In the 1970s, the Capitol Theatre in Port Chester routinely hosted the biggest rock and roll acts of the day. Pink Floyd, Grateful Dead, Frank Zappa, Janis Joplin and Eric Clapton were just a few of the notable names on the marquee.
But after the venue fizzled out in 1997, the building was unused save for occasional catering events like bar mitzvahs and weddings. The village around it, long dependent on a manufacturing economy, was also struggling to reinvent itself after factories left in the 1970s and 1980s.
Now, as the nation slowly recovers from the recession and as Port Chester is becoming known for its diverse culture and eclectic restaurants, "the Cap" is back, and breathing new life into Port Chester.
"The theater is changing the town and just bringing so much more excitement to Port Chester," said Meghan VonStankevich, 29, office manager at the Capitol Theatre. VonStankevich lived in Port Chester before the theater reopened and said she had always hoped for its return.
The good news came in late 2011, when music mogul Peter Shapiro -- owner of the popular concert venue Brooklyn Bowl and Relix Magazine -- struck a deal to bring live music back to the Capitol with then-owner Marvin Ravikoff. Shapiro officially bought the theater for $11.5 million in December.
Since Bob Dylan performed at the Capitol's reopening in September, nationally touring artists such as the Steve Miller Band, The Roots, Trey Anastasio, Blondie and Buddy Guy have graced its stage, and nearby businesses have reaped the benefits.
"All the restaurants and the businesses surrounding the Capitol are doing tremendously more business than they ever have," said Ken Manning, executive director of the Port Chester-Rye Brook-Rye Town Chamber of Commerce.
"On the nights of the shows, it's great, it's killer," said Tim Shanely, 46, who owns Coals, a grilled-pizza restaurant and bar located a short walk away from the theater.
Despite a state unemployment rate that hovers around 9 percent, Port Chester Mayor Dennis Pilla proudly said the theater has created more than 70 jobs in Port Chester -- openings that have both benefitted locals and brought many outsiders to the area.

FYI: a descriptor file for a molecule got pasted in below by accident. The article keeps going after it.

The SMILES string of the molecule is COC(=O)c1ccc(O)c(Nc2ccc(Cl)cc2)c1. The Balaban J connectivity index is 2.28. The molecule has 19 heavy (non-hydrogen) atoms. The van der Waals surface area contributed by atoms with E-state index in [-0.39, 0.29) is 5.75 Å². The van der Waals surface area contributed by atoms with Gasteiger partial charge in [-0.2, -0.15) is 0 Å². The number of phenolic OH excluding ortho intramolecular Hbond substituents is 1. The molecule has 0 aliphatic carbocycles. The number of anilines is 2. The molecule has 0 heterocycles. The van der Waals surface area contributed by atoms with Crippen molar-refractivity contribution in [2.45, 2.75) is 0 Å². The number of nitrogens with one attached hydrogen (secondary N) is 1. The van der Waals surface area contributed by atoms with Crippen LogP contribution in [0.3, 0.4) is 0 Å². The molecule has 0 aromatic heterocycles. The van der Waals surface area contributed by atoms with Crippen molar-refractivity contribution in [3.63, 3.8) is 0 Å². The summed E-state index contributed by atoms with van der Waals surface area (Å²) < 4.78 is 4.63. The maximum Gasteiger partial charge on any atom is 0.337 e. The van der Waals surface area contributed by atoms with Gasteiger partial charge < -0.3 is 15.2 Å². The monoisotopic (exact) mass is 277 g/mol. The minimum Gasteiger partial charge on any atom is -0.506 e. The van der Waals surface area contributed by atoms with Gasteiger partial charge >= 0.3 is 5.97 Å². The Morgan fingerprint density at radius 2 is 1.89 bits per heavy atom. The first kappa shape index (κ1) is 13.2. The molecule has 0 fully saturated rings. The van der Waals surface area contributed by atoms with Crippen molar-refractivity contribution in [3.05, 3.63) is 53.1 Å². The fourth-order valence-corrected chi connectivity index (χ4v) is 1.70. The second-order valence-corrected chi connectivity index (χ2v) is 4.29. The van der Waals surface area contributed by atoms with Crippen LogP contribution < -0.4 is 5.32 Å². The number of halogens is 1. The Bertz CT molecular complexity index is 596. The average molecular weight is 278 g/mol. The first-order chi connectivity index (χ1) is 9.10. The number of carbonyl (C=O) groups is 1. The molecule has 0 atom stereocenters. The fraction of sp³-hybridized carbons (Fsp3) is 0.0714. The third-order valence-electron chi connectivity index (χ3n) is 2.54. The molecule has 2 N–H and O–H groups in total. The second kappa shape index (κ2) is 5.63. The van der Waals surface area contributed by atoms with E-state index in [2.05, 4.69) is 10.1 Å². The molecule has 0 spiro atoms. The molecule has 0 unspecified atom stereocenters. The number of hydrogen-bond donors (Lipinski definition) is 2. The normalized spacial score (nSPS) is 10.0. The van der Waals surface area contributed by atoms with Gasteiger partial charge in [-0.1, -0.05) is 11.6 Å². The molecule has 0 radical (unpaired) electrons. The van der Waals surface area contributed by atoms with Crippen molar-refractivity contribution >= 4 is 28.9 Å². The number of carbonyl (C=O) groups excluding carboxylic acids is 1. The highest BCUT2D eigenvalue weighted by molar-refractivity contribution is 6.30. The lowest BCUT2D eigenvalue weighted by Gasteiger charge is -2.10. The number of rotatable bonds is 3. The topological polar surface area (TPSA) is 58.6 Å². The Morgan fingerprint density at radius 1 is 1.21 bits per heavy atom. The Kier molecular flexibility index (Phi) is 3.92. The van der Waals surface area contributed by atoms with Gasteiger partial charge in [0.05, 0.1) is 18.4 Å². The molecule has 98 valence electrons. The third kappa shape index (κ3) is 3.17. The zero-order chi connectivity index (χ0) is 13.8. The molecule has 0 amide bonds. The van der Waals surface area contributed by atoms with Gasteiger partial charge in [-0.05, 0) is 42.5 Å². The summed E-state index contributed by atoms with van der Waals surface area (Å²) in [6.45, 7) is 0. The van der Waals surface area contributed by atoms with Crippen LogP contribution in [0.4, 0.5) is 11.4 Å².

For example, Richard Koharik, 23, moved to the village last year from Cleveland to take a job as monitor engineer and house master electrician at the Capitol.
"I've seen a huge improvement since I got here," Koharik said. "Seems like a lot of the local businesses have really embraced the Capitol coming back."
Pilla said the theater has created "natural synergies" with local restaurants, which have attracted business with concert-themed deals, such as discounts for customers who show a ticket stub.
The connection between restaurants and the Capitol doesn't only apply to concertgoers.
Sam Mason, 24, maintains electrical equipment backstage at the Capitol. The self-described "foodie" and Brooklyn transplant, called the food in the village "incredible."
And that's not the only benefit Mason has found.
"I live in a much, much bigger apartment than I did in Brooklyn," said Mason, who also moved to Port Chester last year. "I like it a lot here. It's really grown on me quite a bit."
For many, Port Chester seems to be another Hudson Valley town turning into Williamsburg North. With its affordable prices, eclectic downtown area, "cosmopolitan flare," and proximity to White Plains, Port Chester is an attractive destination for young people, Pilla said.
"You have to come into Port Chester to check out that show or go to that restaurant," Pilla said. "That's a nice combo."